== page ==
Billions of gallons of water are wasted every day from inefficient landscape watering. The key to watering lawns is to apply water infrequently, yet thoroughly.* Watering too heavily or too often can weaken your lawn, waste water, and carry soil, fertilizers, and pesticides into streams. Watering too little can also waste water because it does little to alleviate stress on grass from drought.

  1. Water before 10 a.m. to save water and maintain plant health. Watering in the afternoon increases water loss due to evaporation. Watering in the evening can make your lawn and plants more prone to disease.
  2. A general rule is to water 1 inch, once a week, as needed. Observe the grass to know when to water. At the first sign of wilting, you have 24 to 48 hours to water before damage occurs.
  3. To determine when you have applied enough water, put a 6-ounce tuna can on your lawn and stop watering when it is full. If you notice runoff before the can is full, turn off the water and wait one hour before turning it on again.
  4. Some plants may have lower water requirements. You may be able to reduce the sprinkler run time for areas of your yard with these plants.
  5. Replace your standard irrigation clock timer with a newer, more water-efficient controller and save nearly 8,800 gallons of water annually. New technology uses local weather and landscape conditions to determine your yard’s water needs.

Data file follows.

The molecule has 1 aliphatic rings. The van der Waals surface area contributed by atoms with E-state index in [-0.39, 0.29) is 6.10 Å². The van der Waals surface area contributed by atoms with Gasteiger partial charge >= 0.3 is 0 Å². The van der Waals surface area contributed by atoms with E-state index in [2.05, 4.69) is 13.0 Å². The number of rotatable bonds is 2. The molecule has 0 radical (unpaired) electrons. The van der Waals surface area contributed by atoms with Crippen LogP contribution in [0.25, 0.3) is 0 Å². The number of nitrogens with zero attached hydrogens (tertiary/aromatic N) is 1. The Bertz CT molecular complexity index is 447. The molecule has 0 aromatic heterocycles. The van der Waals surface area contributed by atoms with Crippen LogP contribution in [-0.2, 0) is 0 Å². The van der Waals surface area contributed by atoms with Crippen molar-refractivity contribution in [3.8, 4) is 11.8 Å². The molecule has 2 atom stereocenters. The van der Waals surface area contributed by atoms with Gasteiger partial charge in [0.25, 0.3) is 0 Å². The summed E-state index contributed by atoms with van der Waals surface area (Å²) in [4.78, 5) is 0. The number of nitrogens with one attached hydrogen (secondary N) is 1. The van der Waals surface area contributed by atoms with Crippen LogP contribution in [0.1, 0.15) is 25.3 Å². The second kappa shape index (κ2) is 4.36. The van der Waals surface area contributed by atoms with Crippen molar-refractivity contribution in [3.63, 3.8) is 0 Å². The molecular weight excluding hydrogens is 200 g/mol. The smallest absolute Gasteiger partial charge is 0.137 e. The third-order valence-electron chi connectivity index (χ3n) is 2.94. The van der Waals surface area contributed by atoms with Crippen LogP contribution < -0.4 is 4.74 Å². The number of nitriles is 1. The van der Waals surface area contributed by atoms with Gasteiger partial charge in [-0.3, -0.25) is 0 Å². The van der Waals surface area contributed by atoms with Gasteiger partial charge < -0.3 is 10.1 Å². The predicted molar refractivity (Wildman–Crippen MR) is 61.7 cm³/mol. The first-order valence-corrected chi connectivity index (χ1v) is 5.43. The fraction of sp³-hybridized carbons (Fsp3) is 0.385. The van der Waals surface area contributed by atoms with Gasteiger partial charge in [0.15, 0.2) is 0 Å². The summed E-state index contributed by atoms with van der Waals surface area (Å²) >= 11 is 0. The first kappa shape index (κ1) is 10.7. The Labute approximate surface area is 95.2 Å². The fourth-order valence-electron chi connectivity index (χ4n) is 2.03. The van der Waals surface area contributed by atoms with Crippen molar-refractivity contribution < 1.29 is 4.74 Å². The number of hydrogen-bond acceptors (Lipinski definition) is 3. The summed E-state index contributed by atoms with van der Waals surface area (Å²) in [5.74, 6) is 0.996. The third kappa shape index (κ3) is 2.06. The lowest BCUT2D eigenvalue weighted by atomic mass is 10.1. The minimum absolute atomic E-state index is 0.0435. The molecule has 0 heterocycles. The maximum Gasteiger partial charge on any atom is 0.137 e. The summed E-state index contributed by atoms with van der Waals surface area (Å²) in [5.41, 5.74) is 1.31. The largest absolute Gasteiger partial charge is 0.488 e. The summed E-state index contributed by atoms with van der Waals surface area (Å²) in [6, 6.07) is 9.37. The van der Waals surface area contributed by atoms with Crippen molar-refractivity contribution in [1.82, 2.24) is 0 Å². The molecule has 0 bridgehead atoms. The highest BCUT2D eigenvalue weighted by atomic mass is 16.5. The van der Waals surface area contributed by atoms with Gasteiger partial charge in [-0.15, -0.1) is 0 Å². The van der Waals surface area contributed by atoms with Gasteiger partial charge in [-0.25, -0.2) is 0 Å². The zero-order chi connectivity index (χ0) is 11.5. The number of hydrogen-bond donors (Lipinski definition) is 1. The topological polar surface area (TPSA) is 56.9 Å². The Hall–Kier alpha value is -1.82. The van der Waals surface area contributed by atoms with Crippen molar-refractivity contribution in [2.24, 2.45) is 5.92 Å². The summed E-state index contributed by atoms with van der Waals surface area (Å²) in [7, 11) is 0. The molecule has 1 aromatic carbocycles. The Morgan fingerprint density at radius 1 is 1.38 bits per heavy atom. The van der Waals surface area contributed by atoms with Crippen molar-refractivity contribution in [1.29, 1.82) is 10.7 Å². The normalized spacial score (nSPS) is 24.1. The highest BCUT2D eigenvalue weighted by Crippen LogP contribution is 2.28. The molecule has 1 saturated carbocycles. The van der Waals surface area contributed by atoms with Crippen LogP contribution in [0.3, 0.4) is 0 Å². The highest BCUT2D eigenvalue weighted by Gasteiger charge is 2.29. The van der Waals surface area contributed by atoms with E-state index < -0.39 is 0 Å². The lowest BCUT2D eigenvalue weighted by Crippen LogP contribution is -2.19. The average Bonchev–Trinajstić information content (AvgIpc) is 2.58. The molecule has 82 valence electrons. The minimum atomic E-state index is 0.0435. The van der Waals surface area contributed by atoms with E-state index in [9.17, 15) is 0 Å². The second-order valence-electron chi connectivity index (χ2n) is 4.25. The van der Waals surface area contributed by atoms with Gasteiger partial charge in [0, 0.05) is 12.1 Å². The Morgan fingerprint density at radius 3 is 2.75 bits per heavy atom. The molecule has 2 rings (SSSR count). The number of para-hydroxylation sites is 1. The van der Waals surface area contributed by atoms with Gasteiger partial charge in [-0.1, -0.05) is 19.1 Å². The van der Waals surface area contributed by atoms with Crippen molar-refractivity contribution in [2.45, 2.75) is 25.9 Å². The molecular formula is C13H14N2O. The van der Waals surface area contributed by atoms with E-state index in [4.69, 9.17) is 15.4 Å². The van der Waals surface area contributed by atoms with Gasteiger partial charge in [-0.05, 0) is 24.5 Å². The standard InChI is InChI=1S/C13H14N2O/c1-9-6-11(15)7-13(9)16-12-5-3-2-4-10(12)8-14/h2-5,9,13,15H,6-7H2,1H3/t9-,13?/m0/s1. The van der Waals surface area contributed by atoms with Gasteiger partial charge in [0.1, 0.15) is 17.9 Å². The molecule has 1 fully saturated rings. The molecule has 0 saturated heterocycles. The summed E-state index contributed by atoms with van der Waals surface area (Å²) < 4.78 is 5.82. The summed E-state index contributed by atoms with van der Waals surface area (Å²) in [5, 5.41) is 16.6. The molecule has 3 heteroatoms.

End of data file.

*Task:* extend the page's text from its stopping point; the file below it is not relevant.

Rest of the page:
6. Ensure sprinklers are not watering sidewalks or driveways. Also, sprinklers should spray large drops close to the ground, rather than a fog or mist, which can be blown away by wind.
  7. Regularly maintain your permanent sprinkler system to make sure water is being properly applied, sprinkler heads are free from debris, water is flowing at the proper pressure, and the system does not have leaks.
  8. Consider alternatives to spray irrigation when possible. Drip irrigation can minimize evaporation and runoff by 60 percent or more. This system works best with plants such as ornamentals, vines, or vegetables.

Learn more about saving water while maintaining yard health in our guide Landscape Irrigation and from Texas A&M AgriLife Extension’s Earth-Kind Landscaping

*When watering, always comply with your water system’s restrictions.